Silencing of church bells in recent court ruling triggers uneasiness in Italian town

WION Web Team
Rome Updated: Feb 28, 2022, 02:09 PM(IST)

A small town in northern Italy is divided over a court ruling, which silenced Church bells (representative image). Photograph:( Reuters )

Story highlights

In the town, some people miss bells of Sant’Ulderico church while others claim to have got the much-needed respite. Now, there have been accusations of personal vendettas as well. Some people are calling on the European Commission to act to “protect traditions”. They said that bells used to serve as a clock and inform people about the start of mass or a feast day

The silencing of church bells in a recent court ruling seems to have not gone down well in a small town in northern Italy.  

The decision to remove the bells was taken by a judge in nearby Trieste. It had also preceded a petition to put an end to “loud and excessive” ringing.   

Now, the row has led to anger among the population of 4,800 in Dolina, which is close to Italy’s border with Slovenia. It also has a minority Slovene community.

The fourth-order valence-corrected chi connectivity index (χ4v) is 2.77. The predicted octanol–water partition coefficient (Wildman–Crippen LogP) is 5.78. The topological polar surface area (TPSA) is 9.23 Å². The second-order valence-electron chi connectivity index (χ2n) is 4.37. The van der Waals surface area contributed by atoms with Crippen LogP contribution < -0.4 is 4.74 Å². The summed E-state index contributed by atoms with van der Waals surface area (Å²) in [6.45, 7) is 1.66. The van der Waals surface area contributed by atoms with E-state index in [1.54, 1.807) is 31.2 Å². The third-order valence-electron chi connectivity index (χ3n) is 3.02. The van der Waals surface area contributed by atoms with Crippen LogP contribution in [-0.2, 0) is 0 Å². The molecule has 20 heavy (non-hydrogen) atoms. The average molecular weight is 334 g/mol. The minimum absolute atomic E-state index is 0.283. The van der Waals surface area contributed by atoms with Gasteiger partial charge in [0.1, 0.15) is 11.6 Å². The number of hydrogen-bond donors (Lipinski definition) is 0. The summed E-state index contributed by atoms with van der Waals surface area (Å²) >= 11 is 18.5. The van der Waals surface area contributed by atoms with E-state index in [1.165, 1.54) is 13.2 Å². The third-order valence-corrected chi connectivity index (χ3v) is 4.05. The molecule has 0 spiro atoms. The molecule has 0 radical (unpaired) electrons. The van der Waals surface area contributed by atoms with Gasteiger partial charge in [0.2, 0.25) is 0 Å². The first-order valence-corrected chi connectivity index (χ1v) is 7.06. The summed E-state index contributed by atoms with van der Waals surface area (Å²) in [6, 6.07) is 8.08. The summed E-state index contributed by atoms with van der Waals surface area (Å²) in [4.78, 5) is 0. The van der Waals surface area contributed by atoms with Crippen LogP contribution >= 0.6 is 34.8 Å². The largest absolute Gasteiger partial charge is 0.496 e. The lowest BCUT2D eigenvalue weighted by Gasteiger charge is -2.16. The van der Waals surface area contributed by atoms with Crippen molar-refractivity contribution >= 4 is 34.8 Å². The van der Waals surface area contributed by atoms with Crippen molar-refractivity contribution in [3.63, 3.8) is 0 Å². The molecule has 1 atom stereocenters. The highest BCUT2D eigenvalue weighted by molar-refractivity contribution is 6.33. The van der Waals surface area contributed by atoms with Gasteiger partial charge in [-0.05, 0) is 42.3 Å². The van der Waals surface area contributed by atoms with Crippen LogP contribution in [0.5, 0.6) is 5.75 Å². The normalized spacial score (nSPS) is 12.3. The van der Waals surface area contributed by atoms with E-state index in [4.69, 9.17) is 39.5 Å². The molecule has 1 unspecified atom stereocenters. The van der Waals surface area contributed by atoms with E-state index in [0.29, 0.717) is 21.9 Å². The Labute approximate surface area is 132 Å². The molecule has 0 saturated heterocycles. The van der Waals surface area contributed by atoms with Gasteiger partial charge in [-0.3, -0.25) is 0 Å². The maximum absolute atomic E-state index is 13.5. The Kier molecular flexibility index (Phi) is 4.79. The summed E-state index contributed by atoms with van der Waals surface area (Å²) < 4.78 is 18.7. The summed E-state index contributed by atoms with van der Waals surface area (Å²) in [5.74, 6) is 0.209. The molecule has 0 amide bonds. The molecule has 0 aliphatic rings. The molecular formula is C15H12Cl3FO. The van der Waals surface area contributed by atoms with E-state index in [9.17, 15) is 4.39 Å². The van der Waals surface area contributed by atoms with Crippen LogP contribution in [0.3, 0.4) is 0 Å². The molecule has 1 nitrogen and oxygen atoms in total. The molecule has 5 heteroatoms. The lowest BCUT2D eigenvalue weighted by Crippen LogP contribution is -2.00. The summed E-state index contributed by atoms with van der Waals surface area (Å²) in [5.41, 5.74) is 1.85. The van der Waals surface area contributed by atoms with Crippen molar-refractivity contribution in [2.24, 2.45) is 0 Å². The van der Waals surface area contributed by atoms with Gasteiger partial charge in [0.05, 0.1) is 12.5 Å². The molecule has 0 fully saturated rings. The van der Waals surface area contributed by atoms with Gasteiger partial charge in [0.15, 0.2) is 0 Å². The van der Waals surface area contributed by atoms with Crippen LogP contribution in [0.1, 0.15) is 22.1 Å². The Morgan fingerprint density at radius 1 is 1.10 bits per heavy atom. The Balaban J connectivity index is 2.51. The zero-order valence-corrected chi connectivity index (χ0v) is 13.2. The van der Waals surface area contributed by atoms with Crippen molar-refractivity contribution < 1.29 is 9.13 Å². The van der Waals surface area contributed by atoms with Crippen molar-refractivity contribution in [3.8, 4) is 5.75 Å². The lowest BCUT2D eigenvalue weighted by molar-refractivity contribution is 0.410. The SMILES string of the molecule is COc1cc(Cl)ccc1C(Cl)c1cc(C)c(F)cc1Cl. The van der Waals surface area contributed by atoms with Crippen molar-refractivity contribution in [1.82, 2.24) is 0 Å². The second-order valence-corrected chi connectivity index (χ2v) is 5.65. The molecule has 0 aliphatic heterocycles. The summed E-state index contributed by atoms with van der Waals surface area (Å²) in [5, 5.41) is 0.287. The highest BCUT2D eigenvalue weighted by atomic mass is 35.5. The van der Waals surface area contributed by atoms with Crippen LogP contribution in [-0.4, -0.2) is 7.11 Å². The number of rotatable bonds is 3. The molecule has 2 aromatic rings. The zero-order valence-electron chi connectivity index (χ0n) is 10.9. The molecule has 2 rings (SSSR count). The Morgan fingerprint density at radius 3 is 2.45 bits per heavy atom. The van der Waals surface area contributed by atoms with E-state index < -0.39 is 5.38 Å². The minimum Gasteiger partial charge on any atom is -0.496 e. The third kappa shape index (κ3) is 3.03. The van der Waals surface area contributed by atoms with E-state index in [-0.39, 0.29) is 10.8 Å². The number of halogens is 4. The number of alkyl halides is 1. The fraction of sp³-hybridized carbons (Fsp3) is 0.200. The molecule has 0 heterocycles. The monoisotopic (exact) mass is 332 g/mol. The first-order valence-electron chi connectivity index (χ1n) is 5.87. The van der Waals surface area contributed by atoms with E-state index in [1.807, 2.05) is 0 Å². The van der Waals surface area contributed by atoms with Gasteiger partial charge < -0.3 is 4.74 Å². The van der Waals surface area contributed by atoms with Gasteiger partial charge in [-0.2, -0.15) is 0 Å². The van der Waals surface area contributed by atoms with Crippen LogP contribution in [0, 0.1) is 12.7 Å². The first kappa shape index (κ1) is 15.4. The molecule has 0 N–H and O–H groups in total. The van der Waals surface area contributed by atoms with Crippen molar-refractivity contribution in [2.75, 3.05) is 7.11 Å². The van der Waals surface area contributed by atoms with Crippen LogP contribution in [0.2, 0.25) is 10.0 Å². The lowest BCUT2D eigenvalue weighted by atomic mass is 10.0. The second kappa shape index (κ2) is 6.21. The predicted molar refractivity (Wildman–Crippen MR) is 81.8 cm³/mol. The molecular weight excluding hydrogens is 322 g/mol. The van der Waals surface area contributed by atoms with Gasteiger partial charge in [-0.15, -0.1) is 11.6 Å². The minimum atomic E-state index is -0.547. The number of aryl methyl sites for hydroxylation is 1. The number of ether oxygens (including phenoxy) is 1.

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In the town, some people miss bells of Sant’Ulderico church while others claim to have got the much-needed respite. Now, there have been accusations of personal vendettas as well.  

Some people are calling on the European Commission to act to “protect traditions”. They said that bells used to serve as a clock and inform people about the start of mass or a feast day.  

“Fines have been given to Italian parishes if bells are too noisy, but they have never been confiscated before. This reaction was a bit too heavy,” said the parish priest, Klemen Zalar.  

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The issue began during Covid lockdown in 2020 when the automatically operated bells became intolerable for some people, who were stuck at home.   

“It was bam-bam, bam-bam all day long,” said Mauro Zerial, the organiser of the petition, who counted 550 strokes in a day between Monday and Saturday, and 1,350 on a Sunday.   

“It would start at 6am, with 70 strokes for the Ave Maria, then seven at 7am, and then every 15 minutes until another long ring for the start of evening mass. It was crazy. But nobody wanted the bells to be silenced, we just wanted them to be operated within the norms. And in no way was this an attack against Slovenian traditions,” said Zerial.   

(With inputs from agencies) 

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